For some reason, I actually looked forward to my long plane ride to India; maybe it's the time alone to read, watch movies, meet others, and rest. My initial flight from DFW ended in Switzerland, taking about 9 hours. I have to say that American Airlines was a disappointment. This was made more obvious when I then took Swiss Air. Swiss' service, food, and amenities were much more satisfying. They even offered free wine; I couldn't pass it up!
I then had a stop in Switzerland for 5 hours. When we landed, I followed the inviting sign: “Swiss Lounge”. I had to find a place to rest. When I got there, I heard the disappointing welcome: "Hello, are you a first or business class traveler?" :(
Their sofas looked so soft and comfortable! . . . thank God that the rest of Swiss airport was clean and well-kept.
My next flight took me to Muscat. Here I had to switch to Oman Air. What a change of scenery! As soon as I stepped out of the plane, it was obvious; this airport must have been built in the last century. Agents were still using paper filing . . . my only prayer was that my luggage would safely transfer.
A prevalent sight at this airport was their Muslim citizens. I have nothing against them wearing their traditional, very conservative clothing. But the conflict with this practice versus "modernization" was all too obvious. The Muslim women covered their heads, but pictures of half-naked women were regularly seen advertising perfumes and jewelry. I could hear rap music in the background while waiting in line. As we landed, Marriott's and Hilton's were all around the city . . . westernization is taking hold even in this otherwise very conservative land.
On Oman Air, my neighbor shared with me his life in Dubai. He's on the way to see his wife and two sons in North Kerala. Though he describes life in Dubai as restrictive, he's been there for the past 16 years. Every year that he makes his trip to India, he promises not to go back. But he goes back thinking one more year . . . the money is hard to pass up. His life consists of working two years then going to India to see his family for 4 months . . . what a life! So we talked about how certain things are priceless; thank you MasterCard!
Welcome to Kerala
I landed in Kerala at 6 am and was all too relieved to see my luggage come through safely. Going home, I noticed that highways were in impressive condition.
But then we took the local roads . . . still the same:
The first morning began with great news. The goat at my uncle's house just had two babies! In watching them, I noticed how a mother's love for their children is universal; she keeps them close, licking them constantly.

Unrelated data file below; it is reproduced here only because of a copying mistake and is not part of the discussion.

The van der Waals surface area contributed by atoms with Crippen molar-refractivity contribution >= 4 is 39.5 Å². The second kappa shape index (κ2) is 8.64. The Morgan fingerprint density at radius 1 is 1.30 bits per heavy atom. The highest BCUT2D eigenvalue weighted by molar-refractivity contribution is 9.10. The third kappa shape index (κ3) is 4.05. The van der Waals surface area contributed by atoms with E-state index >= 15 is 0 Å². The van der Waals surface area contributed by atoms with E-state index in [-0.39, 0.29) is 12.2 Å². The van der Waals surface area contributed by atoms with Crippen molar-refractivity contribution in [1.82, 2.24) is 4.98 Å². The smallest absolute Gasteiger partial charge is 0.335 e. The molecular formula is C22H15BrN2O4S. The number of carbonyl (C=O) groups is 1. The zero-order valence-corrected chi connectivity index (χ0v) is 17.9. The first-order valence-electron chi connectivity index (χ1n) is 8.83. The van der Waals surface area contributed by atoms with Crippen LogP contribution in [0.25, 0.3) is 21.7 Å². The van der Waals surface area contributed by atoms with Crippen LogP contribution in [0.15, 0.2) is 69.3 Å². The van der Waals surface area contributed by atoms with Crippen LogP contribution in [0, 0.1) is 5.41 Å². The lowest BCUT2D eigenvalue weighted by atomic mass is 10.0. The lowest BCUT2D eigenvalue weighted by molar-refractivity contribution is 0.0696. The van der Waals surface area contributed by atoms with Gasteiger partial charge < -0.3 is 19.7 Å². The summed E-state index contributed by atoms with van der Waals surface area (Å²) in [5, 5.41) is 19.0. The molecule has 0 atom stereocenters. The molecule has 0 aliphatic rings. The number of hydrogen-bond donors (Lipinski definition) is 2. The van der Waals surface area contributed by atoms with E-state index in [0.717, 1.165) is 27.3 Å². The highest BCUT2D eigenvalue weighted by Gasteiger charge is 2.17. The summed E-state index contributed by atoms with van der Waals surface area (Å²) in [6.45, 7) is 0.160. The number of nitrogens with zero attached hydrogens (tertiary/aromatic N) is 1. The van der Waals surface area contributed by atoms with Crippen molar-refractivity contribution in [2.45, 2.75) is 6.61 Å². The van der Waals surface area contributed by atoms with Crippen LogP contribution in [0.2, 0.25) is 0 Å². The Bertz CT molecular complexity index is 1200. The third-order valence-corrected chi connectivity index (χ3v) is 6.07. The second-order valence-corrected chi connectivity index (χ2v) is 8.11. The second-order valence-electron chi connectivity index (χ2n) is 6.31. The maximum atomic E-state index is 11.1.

If you look at this picture, a dog is also in the stable:
My cousin tells me that the mother is great friends with it. But now with her babies, she's constantly poking at the dog violently to make sure he doesn't come too close . . . that's mom!
My Initial Observation
While traveling I couldn’t help but notice guys urinating on the roadside; it's hard to miss. How repulsive I thought; don’t they have decency?! After seeing this many times, guess what?:
Now this is a great transition to my next topic:
Daily Religious Life
Let's move on to a more serious topic. I noticed that faith is put into action regularly in the religious culture of Kerala. For instance, whenever one passes a cross, they make the sign of the cross. People do it instinctively as they pass by. There are many of these cross towers all around:
Besides the cross towers, I’ve noticed many cars, trucks, and buses have God's or a saint's name written on it. Businesses have pictures of Christ or saints prominently on their walls. All these are reminders of who they are. Of course, it's the faith within us, in our hearts that matter, but these tangible gestures and visuals couldn't hurt.
So far, I’ve been waking up at sunset. My aunt said that it's still common practice for locals to wake up at 5am for morning prayer. In fact, our nearby church rings its bell at this time. I take a walk for some exercise (I need it after all the food I’m eating!); plus walking helps in getting to know my surroundings. I hope I can keep up this routine.
These are my main observations after my first week in Kerala. I'll try to post as often as I can, and please post your comments, too. Hope everyone's doing well . . . God bless!
Starting from August 2007, I'll be staying in Kerala until May to experience our rich Syriac Orthodox tradition and become "keralized". On a random basis, I'll be posting my thoughts and experiences. Enjoy!